Down S Fortuna Trail into Suycott Wash.
We soon reached the bottom, though, and found the promised two picnic tables hiding in the shades. Starting up the gentle lower slope of S Fortuna Mountain I was busy finding a good spot to place my cane when Dr T let out a gasp. It was a fat little roadrunner running across the path just a few yards ahead! That quite perked up both Dr T and me. No matter how the hike turned out, at least we had spotted a wildlife up close. I was still relishing that thought a few minutes later when Dr T let out another yelp... I looked up just in time to see a coyote running up the trail ahead of us and disappearing behind some boulders! First a roadrunner then a coyote... Real life is just like cartoon sometimes! Smiley
The lower steps on S Fortuna Mtn. The dog and his parents were on their way down.
The steep steps up S Fortuna Mtn.
By the time we got to the lower steps up S Fortuna Mtn I was getting quite warm and very grateful for my insulated cycling water bottle... and for the cane! Since I took up cycling almost two years ago my balance and stamina have improved a lot, but I'd still soon deteriorate to a drunkard's walk if I try to go more than a mile on my feet without using a stick. Now as the hike was turning into a climb, I don't think I'd have made it all the way up the mountain without my third leg (and Dr T's endless patience!). The upper part of the steps was really steep and eroded. I really wouldn't have liked to descend down the same path!

There's a coyote in the foto, believe it or not. I just managed to catch his ears behind the boulders and bush.

As we cleared the steps and neared the crest of the climb Dr T let out another yelp. By this time I had learnt to associate her yelps with photographing opportunity, so I got the camera out just in time to catch a little bit of our second coyote of the hike... disappearing behind a set of boulder and surrounding bushes!
Fortuna Saddle. N Fortuna Mtn in background.
The view from the top of S Fortuna Mtn was pretty good (though I think it was better at the top of the steps than at the summit itself). We might have lingered there a bit longer, but didn't want to risk not making it back to the car by 5pm, when the gates would be locked, so we started down to Fortuna Saddle...
The trail down to Suycott Wash.
And then down what turned out to be the most hazardous bit of the day's hike, the steep and very slippery descend into Suycott Wash. Really, folks, don't do this thing without having on a good pair of hiking shoes. It's so eroded and bare and steep that I had a hard time zigzagging down without turning into a human tumbleweed! Once down to Rock Garden Trail (formerly known as Suycott Trail) we sped along nicely and was back at the San Diego River in time to catch the local flora in some really splendid light.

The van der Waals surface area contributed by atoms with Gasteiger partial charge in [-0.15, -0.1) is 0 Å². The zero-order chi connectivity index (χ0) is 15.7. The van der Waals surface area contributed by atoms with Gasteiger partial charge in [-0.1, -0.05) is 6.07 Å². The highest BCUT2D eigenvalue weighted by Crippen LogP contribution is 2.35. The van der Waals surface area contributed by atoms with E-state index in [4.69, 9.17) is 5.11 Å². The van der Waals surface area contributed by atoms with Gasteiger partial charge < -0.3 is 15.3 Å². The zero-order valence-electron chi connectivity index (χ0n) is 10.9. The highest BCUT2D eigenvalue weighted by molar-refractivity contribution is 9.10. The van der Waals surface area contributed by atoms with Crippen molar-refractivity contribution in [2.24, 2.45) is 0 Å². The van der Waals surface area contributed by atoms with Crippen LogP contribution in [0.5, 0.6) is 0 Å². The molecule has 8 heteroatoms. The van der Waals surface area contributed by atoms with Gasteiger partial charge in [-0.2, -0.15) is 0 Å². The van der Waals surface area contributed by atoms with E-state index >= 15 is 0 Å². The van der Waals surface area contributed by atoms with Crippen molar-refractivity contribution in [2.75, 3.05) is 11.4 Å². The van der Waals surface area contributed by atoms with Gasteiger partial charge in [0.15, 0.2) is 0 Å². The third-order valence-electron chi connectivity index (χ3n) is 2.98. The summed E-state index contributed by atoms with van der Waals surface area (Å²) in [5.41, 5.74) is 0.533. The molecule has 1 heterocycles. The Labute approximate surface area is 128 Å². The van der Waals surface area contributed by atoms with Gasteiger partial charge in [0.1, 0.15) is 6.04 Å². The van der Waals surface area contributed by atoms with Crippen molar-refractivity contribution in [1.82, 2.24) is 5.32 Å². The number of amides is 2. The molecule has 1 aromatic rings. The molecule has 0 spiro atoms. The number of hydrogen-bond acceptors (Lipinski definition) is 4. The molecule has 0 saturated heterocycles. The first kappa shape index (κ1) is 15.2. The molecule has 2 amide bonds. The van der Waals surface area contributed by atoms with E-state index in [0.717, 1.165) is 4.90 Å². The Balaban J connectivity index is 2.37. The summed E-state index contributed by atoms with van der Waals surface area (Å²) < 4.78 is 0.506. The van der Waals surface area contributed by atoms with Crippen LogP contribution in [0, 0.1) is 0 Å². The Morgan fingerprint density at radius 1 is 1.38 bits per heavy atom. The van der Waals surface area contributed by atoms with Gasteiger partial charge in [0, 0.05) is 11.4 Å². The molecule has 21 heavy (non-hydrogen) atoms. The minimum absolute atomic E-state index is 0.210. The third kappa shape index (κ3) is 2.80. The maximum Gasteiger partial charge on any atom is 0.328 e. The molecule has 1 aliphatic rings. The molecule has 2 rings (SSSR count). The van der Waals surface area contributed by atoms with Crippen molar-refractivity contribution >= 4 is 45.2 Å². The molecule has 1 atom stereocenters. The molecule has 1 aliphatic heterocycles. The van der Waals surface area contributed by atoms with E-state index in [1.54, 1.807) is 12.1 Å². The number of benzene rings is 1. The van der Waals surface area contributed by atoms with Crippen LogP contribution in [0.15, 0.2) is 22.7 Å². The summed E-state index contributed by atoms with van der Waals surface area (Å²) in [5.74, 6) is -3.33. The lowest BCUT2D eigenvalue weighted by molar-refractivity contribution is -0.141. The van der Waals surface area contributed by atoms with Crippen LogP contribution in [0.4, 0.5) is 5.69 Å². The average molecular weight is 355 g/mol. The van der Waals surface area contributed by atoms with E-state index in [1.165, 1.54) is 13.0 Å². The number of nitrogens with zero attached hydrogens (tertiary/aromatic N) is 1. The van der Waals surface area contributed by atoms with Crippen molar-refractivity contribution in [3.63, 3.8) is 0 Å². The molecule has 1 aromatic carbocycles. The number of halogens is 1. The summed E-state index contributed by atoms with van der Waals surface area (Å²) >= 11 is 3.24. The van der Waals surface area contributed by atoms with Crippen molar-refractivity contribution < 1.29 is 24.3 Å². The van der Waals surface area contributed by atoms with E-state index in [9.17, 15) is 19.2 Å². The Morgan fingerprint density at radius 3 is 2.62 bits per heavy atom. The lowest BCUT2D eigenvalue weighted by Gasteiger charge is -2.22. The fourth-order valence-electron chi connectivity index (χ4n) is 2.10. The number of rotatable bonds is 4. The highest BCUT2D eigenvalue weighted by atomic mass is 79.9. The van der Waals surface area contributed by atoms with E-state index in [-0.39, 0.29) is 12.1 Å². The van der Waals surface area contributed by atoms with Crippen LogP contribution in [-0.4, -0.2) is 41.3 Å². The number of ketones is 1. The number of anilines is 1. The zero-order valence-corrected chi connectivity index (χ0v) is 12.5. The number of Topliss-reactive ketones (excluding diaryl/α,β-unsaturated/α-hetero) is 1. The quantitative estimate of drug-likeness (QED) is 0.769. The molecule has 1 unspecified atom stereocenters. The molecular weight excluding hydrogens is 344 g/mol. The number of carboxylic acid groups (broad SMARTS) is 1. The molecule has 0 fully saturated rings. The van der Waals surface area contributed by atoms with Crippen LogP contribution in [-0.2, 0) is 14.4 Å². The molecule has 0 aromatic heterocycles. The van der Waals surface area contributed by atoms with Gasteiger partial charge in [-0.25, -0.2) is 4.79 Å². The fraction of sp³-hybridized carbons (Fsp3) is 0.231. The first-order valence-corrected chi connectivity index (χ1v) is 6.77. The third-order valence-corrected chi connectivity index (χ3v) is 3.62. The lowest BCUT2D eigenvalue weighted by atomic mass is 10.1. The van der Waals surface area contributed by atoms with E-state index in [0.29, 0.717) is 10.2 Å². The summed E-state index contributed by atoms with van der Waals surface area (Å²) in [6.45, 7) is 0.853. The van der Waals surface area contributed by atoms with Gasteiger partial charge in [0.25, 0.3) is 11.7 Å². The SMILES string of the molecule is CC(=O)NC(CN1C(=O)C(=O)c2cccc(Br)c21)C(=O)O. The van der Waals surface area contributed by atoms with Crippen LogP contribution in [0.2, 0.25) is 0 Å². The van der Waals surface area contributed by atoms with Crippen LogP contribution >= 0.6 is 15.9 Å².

Western sycamores catching the evening light with their autumn gold leaves.
We even had 30 minutes or so to spent browsing around the park's visitor center museum. It's quite a cool space!
Mission Trails Park HQ museum
Bobcat and roadrunner.
Coyote. I couldn't get a good shot of a live one, but here at least is a stuffed version.
Our nice park docent was still around and came over for good (and mostly educational) chats. I particularly liked the collection of stuffed local wildlife on the second floor... seeing as their live version are so good at disappearing in the presence of my camera! One of the 'stuffed animals' is a fake, though. If you're ever in town, drop in at Mission Trails Park HQ and see if you can tell which!

- Mission Trails Regional Park
- Mission Trails Park trail map
- Dr T's Opera Rambling Outlet

Saturday, January 4, 2014


I have a thing for switchback turns on narrow country roads...

A switchback high up Nate Harrison Grade on Palomar Mountain.
I wonder what a psychologist would have to say about that. An incurably twisted personality? A fixation on the now rather than the future?
Al Bahr Dr on Mt Soledad, completely twisting itself into a knot.
I like climbing up and descending down switchback curves, with the road ahead only revealing itself to me a little bit at a time as I round its corners. Switchbacks are almost only found on mountainous roads, of course. Their sharp turns cut down the road gradient on steep routes up mountain ridges and faces.
Not quite a switchback, but a tight ring around Mt Helix.
In a way, not being able to see far ahead makes many of San Diego's tough mountain road climbs seem more manageable. I get pretty demoralized sometimes when I look up and the climb seems keen on continuing on forever.

There aren't many San Diego roads twistier than Camino del Aguilar on Starvation Mtn.
 The tighter the switchbacks, the more to keep me occupied with what I have to do right now. It's like living in a perpetual survival mode...

Round the turn for more and more climbing on Camino del Aguilar.
Of course, one can't live like that forever. There's only so much psych to wear down before you blow...
A tight switchback on Mesa Grande Rd climbing up from Lake Henshaw.
Luckily, this isn't the Alps or the Andes, and there is no road going higher than 6500 ft or so in San Diego County. You might suffer for an hour or two at the most, but all climbs do end... usually before your reserve runs out. And then... the view... and the twisty downhill that a cyclist doesn't have to worry about keeping to the right edge of the road while descending. We are more maneuverable than cars, and it's easy to hold the same speed (or even faster) navigating the curvy downhills as those big lumbering machines do.
La regina del mondo...
The same exhilaration experienced by Leonardo DiCaprio's character in Titanic as he perches on the nose of the ocean liner, breaking into the fair wind like 'the king of the world'... without having to buy an ocean cruising ticket or win a card game and then getting sunk by an ice burg in a frigid ocean.... or something like that.